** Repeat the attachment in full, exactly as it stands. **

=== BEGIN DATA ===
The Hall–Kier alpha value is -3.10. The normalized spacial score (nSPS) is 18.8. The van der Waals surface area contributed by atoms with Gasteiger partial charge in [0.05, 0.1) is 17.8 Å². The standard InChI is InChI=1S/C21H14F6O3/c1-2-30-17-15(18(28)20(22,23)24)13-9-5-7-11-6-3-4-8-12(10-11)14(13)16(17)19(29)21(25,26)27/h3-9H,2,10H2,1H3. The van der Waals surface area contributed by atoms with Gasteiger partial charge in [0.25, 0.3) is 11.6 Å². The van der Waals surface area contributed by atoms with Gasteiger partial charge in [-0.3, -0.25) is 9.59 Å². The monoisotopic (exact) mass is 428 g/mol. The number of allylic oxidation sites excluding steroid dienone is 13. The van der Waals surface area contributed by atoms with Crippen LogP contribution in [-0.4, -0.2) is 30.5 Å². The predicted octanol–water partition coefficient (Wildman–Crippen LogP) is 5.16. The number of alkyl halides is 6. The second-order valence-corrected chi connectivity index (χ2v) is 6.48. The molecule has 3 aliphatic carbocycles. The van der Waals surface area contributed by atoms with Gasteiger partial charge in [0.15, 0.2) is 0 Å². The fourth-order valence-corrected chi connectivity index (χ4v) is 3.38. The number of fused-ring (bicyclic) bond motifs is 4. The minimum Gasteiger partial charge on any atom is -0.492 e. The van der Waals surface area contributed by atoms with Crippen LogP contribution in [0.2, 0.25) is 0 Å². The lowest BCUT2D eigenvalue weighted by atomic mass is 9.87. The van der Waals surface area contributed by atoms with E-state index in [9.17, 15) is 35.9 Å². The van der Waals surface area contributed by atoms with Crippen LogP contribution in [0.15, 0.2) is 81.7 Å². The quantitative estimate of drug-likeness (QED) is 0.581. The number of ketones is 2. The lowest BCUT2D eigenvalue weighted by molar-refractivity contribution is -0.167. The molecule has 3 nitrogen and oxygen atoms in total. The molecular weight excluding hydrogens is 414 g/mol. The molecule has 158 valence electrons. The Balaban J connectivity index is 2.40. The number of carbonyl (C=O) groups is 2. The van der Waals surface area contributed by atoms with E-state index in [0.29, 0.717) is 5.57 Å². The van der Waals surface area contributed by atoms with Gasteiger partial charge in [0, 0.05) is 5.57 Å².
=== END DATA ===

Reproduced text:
The Hall–Kier alpha value is -3.10. The normalized spacial score (nSPS) is 18.8. The van der Waals surface area contributed by atoms with Gasteiger partial charge in [0.05, 0.1) is 17.8 Å². The standard InChI is InChI=1S/C21H14F6O3/c1-2-30-17-15(18(28)20(22,23)24)13-9-5-7-11-6-3-4-8-12(10-11)14(13)16(17)19(29)21(25,26)27/h3-9H,2,10H2,1H3. The van der Waals surface area contributed by atoms with Gasteiger partial charge in [0.25, 0.3) is 11.6 Å². The van der Waals surface area contributed by atoms with Gasteiger partial charge in [-0.3, -0.25) is 9.59 Å². The monoisotopic (exact) mass is 428 g/mol. The number of allylic oxidation sites excluding steroid dienone is 13. The van der Waals surface area contributed by atoms with Crippen LogP contribution in [-0.4, -0.2) is 30.5 Å². The predicted octanol–water partition coefficient (Wildman–Crippen LogP) is 5.16. The number of alkyl halides is 6. The second-order valence-corrected chi connectivity index (χ2v) is 6.48. The molecule has 3 aliphatic carbocycles. The van der Waals surface area contributed by atoms with Gasteiger partial charge in [0.15, 0.2) is 0 Å². The fourth-order valence-corrected chi connectivity index (χ4v) is 3.38. The number of fused-ring (bicyclic) bond motifs is 4. The minimum Gasteiger partial charge on any atom is -0.492 e. The van der Waals surface area contributed by atoms with Crippen LogP contribution in [0.2, 0.25) is 0 Å². The lowest BCUT2D eigenvalue weighted by atomic mass is 9.87. The van der Waals surface area contributed by atoms with E-state index in [9.17, 15) is 35.9 Å². The van der Waals surface area contributed by atoms with Crippen LogP contribution in [0.15, 0.2) is 81.7 Å². The quantitative estimate of drug-likeness (QED) is 0.581. The number of ketones is 2. The lowest BCUT2D eigenvalue weighted by molar-refractivity contribution is -0.167. The molecule has 3 nitrogen and oxygen atoms in total. The molecular weight excluding hydrogens is 414 g/mol. The molecule has 158 valence electrons. The Balaban J connectivity index is 2.40. The number of carbonyl (C=O) groups is 2. The van der Waals surface area contributed by atoms with E-state index in [0.29, 0.717) is 5.57 Å². The van der Waals surface area contributed by atoms with Gasteiger partial charge in [0, 0.05) is 5.57 Å².